Cisco TrustSec uses security group tags (SGTs) to ensure that packets passing through the Cisco TrustSec network can be properly identified and applied with security and other access control policies.
The SGT implementation of VRF binds a Security Group Tag (SGT) Exchange Protocol (SXP) connection to a specific VRF. The assumption is that the network topology is configured for Layer 2 or Layer 3 VPNs, with all VRFs configured before enabling Cisco TrustSec.
SXP VRF support can be summarized as follows:
- The same VRF can have multiple SXP connections, with different source and peer IP address. SXP has no limitation on the number of connections and number of IP–SGT mappings per VRF.
- Different VRFs may have overlapping SXP peer or source IP addresses.
- IP–SGT mappings learned (added or deleted) in one VRF can be updated only in the same VRF domain. The SXP connection cannot update a mapping bound to a different VRF. If no SXP connection exits for a VRF, IP–SGT mappings for that VRF is not updated by SXP.
- Multiple address families per VRF is supported. Therefore, one SXP connection in a VRF domain can forward both IPV4 and IPV6 IP-SGT mappings.
You can map an SGT to a VRF using the cts role-based sgt-map vrf vrf-name command.
VRF-to-Layer 2 VLAN assignments are specified with the cts role-based l2-vrf vrf-name vlan-list command. A VLAN is considered a Layer 2 VLAN when there is no switch virtual interface (SVI) with an IP address configured on the VLAN. The VLAN becomes a Layer 3 VLAN once an IP address is configured on its SVI.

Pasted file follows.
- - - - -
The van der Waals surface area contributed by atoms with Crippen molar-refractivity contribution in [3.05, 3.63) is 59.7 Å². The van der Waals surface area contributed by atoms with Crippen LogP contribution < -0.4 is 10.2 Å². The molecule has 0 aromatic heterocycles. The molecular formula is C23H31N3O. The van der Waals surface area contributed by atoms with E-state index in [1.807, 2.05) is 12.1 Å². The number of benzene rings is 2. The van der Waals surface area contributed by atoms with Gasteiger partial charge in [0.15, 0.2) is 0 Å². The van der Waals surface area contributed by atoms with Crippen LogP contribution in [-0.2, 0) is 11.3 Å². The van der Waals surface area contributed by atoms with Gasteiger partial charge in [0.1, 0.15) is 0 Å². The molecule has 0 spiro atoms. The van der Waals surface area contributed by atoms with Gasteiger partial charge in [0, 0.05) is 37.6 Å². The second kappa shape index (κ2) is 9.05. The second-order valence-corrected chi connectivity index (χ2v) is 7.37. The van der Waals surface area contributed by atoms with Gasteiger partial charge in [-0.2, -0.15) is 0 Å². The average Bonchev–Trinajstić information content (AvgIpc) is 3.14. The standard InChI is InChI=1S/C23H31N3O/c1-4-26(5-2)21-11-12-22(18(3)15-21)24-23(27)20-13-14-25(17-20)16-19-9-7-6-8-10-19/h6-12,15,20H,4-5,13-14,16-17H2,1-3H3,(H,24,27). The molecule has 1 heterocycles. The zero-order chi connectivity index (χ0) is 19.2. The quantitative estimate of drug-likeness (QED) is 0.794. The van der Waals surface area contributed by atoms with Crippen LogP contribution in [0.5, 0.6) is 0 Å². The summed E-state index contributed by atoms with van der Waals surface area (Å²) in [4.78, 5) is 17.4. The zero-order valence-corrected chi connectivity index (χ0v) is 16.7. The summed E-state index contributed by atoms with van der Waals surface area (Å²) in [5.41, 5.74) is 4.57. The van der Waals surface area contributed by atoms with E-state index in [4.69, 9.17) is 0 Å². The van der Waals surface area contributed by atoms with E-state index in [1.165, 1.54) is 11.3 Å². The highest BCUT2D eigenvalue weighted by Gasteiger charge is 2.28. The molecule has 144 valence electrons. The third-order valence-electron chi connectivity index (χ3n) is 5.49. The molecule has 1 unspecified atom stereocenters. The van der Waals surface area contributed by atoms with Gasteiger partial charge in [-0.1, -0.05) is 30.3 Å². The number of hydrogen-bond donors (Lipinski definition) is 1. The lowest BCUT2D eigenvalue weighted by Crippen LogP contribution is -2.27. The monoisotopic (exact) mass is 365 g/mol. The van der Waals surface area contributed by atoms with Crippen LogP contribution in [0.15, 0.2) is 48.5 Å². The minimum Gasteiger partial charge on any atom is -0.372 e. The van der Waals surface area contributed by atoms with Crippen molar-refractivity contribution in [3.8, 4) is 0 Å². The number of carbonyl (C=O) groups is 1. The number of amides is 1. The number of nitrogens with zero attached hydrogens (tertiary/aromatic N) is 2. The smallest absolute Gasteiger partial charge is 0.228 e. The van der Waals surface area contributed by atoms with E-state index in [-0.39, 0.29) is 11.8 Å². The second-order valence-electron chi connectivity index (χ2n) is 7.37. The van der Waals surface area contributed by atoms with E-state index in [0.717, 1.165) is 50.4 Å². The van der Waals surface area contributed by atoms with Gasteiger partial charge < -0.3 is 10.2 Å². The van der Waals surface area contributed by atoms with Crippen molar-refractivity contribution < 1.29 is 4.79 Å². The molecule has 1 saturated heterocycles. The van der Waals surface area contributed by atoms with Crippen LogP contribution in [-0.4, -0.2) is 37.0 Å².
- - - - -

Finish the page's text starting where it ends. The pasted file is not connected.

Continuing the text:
VRF assignments configured by the cts role-based l2-vrf command are active as long as a VLAN remains a Layer 2 VLAN.
Note Cisco IOS XE 3.9.2E on Catalyst 4500 Series Switch supports VRF aware SGT only for Layer 3 VLAN.
The IP–SGT bindings learned while a VRF assignment is active are also added to the Forwarding Information Base (FIB) table associated with the VRF and the IP protocol version. If an SVI becomes active for a VLAN, the VRF-to-VLAN assignment becomes inactive and all bindings learned on the VLAN are moved to the FIB table associated with the SVI’s VRF.
The VRF-to-VLAN assignment is retained even when the assignment becomes inactive. It is reactivated when the SVI is removed or when the SVI IP address is removed. When reactivated, the IP–SGT bindings are moved back from the FIB table associated with the SVI’s VRF to the FIB table associated with the VRF assigned by the cts role-based l2-vrf command.
Starting with Cisco IOS XE 3.9.2E, you can assign SGT to End-point IDs (EIDs) in LISP configuration, with the VRF aware SGT feature.